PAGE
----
Tuesday, February 16, 2010

Landscaping Time is Fast Approaching

Spring is the time most of us think about relandscaping or starting from scratch.  I will try to share with you some of my mistakes and some successes.  The more I garden, the more I believe it is important to have more than just one season of interest in our landscaping materials.

I am not a fan of Winged Euonymous even though it turns a beautiful red in the fall.  It seems to be a favorite of landscapers but is susceptible to scale which can kill most of the bush before it's noticed.  A better choice would be Cranberry Virburnum (trilobum'Bailey') which has interesting shaped leaves and is a brilliant red in the fall.  I have learned to stay away from Spiria because of the care they take in pruning and clearing out all of the dead wood they seem to have each year.  However, Goldflame Spiria (pink flowers in summer) is a more carefree one and is a beautiful color for three seasons. 

I still see many Purple Plums planted in our area, but it is not recommended by the Morton Arboretum, very disease prone.  A spectacular multi-stemmed tree is the Redbud (cercis canadensis).  It is really a four season specimen heart shaped leaved and magenta flowers, large green leaves all summer, stunning yellow in the fall and a pleasing vase shape all winter.  It is considered an understory tree or shrub (meaning it does well planted under large trees or closer to the underhang of the house).  There is a tree form of the Redbud also, but it is not as pleasing of a shape as the multi-stemmed variety.

The White Birch is also prone to disease, so take a look at the River Birch, will take a moist area, and looks beautiful in the fall.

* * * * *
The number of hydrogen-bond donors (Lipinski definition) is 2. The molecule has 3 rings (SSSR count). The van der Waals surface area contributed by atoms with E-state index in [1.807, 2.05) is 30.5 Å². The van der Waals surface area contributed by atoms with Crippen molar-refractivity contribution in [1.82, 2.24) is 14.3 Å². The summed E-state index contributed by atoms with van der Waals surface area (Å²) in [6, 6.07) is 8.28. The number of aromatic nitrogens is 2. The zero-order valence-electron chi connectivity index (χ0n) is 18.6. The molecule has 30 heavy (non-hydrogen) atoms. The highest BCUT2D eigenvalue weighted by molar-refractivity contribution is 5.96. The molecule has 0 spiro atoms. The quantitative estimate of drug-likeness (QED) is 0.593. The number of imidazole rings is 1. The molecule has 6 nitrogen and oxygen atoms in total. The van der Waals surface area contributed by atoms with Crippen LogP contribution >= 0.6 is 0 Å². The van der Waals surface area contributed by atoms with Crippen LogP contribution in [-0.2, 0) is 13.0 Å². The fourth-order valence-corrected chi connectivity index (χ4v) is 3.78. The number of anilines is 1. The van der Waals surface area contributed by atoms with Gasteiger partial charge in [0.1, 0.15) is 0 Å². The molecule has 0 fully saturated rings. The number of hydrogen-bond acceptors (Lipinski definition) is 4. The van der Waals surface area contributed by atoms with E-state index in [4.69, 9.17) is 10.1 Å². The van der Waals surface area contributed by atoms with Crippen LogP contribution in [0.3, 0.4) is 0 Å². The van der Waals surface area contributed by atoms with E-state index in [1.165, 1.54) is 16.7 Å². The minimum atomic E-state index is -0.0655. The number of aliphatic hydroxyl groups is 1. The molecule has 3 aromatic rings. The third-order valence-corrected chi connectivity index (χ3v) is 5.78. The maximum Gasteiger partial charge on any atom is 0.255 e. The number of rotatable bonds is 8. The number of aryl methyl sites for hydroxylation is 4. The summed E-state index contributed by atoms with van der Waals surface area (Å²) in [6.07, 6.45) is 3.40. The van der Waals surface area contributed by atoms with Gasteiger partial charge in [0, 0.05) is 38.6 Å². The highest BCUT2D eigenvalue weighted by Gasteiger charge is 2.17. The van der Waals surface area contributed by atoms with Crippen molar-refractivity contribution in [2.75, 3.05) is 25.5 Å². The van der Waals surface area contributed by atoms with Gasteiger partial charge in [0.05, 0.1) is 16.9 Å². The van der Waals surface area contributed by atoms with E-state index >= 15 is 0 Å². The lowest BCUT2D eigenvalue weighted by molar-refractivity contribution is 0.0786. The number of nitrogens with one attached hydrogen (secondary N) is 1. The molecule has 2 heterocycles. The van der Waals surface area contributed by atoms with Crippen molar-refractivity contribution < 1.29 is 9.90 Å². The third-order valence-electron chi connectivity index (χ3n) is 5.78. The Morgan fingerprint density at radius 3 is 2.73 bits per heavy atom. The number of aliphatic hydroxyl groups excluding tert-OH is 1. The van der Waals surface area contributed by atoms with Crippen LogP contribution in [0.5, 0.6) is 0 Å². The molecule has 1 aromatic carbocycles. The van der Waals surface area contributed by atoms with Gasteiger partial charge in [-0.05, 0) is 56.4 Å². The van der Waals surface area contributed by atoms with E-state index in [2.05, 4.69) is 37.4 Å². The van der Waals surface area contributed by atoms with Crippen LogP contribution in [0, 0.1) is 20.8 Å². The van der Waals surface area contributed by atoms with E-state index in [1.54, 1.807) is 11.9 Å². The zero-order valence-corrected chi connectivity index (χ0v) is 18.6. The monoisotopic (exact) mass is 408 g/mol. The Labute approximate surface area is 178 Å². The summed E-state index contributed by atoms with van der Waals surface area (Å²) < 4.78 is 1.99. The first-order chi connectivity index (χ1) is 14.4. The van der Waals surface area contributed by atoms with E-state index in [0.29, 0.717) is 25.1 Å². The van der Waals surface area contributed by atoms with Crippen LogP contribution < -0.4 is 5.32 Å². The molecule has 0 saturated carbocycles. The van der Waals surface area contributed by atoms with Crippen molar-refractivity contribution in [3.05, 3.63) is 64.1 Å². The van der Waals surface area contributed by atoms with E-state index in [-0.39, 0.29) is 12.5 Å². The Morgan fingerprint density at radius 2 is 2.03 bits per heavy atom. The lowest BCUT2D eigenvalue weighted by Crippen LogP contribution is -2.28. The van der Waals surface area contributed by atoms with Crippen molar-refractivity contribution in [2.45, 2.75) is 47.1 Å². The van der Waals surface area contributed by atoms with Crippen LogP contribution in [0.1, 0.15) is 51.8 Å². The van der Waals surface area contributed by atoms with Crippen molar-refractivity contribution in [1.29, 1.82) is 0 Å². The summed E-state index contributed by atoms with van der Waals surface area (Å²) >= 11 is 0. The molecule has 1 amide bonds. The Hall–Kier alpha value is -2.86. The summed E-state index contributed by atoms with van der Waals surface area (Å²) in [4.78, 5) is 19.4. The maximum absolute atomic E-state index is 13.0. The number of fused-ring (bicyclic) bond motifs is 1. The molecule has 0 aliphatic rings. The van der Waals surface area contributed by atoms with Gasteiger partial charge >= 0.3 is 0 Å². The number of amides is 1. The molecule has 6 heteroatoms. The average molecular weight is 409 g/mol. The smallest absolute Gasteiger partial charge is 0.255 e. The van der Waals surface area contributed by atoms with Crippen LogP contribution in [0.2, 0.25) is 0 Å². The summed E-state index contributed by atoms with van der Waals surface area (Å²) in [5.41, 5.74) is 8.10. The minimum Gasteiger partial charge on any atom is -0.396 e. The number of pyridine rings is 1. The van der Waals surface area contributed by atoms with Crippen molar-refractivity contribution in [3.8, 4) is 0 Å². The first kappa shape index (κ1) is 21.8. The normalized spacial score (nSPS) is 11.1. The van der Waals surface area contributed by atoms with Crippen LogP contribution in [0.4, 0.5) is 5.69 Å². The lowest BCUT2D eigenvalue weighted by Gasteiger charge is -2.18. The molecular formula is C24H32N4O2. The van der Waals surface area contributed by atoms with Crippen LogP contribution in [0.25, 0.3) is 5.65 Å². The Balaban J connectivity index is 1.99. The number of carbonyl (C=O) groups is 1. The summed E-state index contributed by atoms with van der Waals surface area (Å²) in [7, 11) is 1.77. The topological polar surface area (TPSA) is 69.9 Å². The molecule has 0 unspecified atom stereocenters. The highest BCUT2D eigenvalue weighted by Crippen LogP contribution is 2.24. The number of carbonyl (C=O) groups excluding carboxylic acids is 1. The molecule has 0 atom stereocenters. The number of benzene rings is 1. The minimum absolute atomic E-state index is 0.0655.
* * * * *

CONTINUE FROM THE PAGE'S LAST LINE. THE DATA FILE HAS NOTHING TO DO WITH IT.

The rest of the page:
5 comments:

Edith Hope said...

Dear Eileen, An interesting and informative posting with some very useful ideas for anyone considering replanting or. as you say, starting from the beginning.

I do hope that you will forgive me when I say that Spiraea japonica 'Gold Flame' is my pet most hated shrub. Somehow I cannot reconcile the golden leaves with the pink flowers. However, I do acknowledge that it is highly popular, particularly in the UK, so it is I who am out of step!

Gatsbys Gardens said...

Hi Edith,

I do not plant Spireas at all on my property. Some people insist on them, so better to pick one that is easier to manage. I once had Little Princess Spiria, it was a nightmare constantly pruning out the dead wood. There wasn't much left of them when I finally dug them out.

Eileen

Carolyn gail said...

Thanks for visiting my blog Eileen. I totally agree with your opinions in this post. I know shrubs and trees very well, having worked at Gethsemane Garden Center for the past 7 years.

I love the Goldflame Spirea and plant it in some of my landscape projects.

Redbuds are a big seller at the garden center. My personal favorite among their many specimens is the Forest Pansy with its deep red/purple leaves which makes it stunning all season.

The purple plums look good for a year or so but seem to decline rather fast.

I, too, am not a big fan of the burning bush but there is a spectacular tree form of it in my neighborhood that is very nice all year.

Gatsbys Gardens said...

Thanks Carolyn,

I have been to Gethsemane Garden Center some years ago - beautiful plants. I am familiar with Forest Pansy and I love the color of the leaves.

I has a beautiful Burning Bush at my previous house and I almost put the picture on my blog. But, it looked so good I didn't want to promote it and then have them lose it because of scale.

Tammy said...

We have had 2 White Birch , and lost them both. Nice to know its probably NOT something I did, lol